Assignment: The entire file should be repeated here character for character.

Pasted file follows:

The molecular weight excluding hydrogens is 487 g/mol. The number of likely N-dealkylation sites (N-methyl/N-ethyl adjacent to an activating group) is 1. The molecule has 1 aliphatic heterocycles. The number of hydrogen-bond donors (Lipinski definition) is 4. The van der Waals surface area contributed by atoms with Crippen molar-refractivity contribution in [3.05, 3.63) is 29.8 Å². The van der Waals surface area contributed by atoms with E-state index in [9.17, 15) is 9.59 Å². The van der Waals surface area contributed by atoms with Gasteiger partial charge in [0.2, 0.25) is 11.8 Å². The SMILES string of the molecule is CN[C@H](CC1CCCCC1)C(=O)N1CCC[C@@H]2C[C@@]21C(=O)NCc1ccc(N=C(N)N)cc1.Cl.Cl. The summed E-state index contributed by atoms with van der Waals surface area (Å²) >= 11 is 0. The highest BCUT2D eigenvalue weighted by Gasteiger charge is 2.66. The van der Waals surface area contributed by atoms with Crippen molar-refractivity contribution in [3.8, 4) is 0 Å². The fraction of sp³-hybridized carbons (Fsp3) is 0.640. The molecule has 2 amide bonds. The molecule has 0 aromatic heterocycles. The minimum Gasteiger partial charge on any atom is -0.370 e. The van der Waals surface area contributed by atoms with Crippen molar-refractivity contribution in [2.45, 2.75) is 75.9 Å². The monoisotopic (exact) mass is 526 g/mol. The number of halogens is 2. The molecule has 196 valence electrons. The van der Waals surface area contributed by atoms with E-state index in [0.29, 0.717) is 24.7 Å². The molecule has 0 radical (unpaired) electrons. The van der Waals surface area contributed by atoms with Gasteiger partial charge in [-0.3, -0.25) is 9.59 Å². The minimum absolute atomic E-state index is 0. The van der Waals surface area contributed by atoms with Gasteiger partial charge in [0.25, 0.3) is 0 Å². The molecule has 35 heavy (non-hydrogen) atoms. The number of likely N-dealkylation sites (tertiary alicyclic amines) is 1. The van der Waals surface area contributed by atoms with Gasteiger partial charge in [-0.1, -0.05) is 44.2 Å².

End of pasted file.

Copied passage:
The molecular weight excluding hydrogens is 487 g/mol. The number of likely N-dealkylation sites (N-methyl/N-ethyl adjacent to an activating group) is 1. The molecule has 1 aliphatic heterocycles. The number of hydrogen-bond donors (Lipinski definition) is 4. The van der Waals surface area contributed by atoms with Crippen molar-refractivity contribution in [3.05, 3.63) is 29.8 Å². The van der Waals surface area contributed by atoms with E-state index in [9.17, 15) is 9.59 Å². The van der Waals surface area contributed by atoms with Gasteiger partial charge in [0.2, 0.25) is 11.8 Å². The SMILES string of the molecule is CN[C@H](CC1CCCCC1)C(=O)N1CCC[C@@H]2C[C@@]21C(=O)NCc1ccc(N=C(N)N)cc1.Cl.Cl. The summed E-state index contributed by atoms with van der Waals surface area (Å²) >= 11 is 0. The highest BCUT2D eigenvalue weighted by Gasteiger charge is 2.66. The van der Waals surface area contributed by atoms with Crippen molar-refractivity contribution in [3.8, 4) is 0 Å². The fraction of sp³-hybridized carbons (Fsp3) is 0.640. The molecule has 2 amide bonds. The molecule has 0 aromatic heterocycles. The minimum Gasteiger partial charge on any atom is -0.370 e. The van der Waals surface area contributed by atoms with Crippen molar-refractivity contribution in [2.45, 2.75) is 75.9 Å². The monoisotopic (exact) mass is 526 g/mol. The number of halogens is 2. The molecule has 196 valence electrons. The van der Waals surface area contributed by atoms with E-state index in [0.29, 0.717) is 24.7 Å². The molecule has 0 radical (unpaired) electrons. The van der Waals surface area contributed by atoms with Gasteiger partial charge in [-0.3, -0.25) is 9.59 Å². The minimum absolute atomic E-state index is 0. The van der Waals surface area contributed by atoms with Gasteiger partial charge in [0.25, 0.3) is 0 Å². The molecule has 35 heavy (non-hydrogen) atoms. The number of likely N-dealkylation sites (tertiary alicyclic amines) is 1. The van der Waals surface area contributed by atoms with Gasteiger partial charge in [-0.1, -0.05) is 44.2 Å².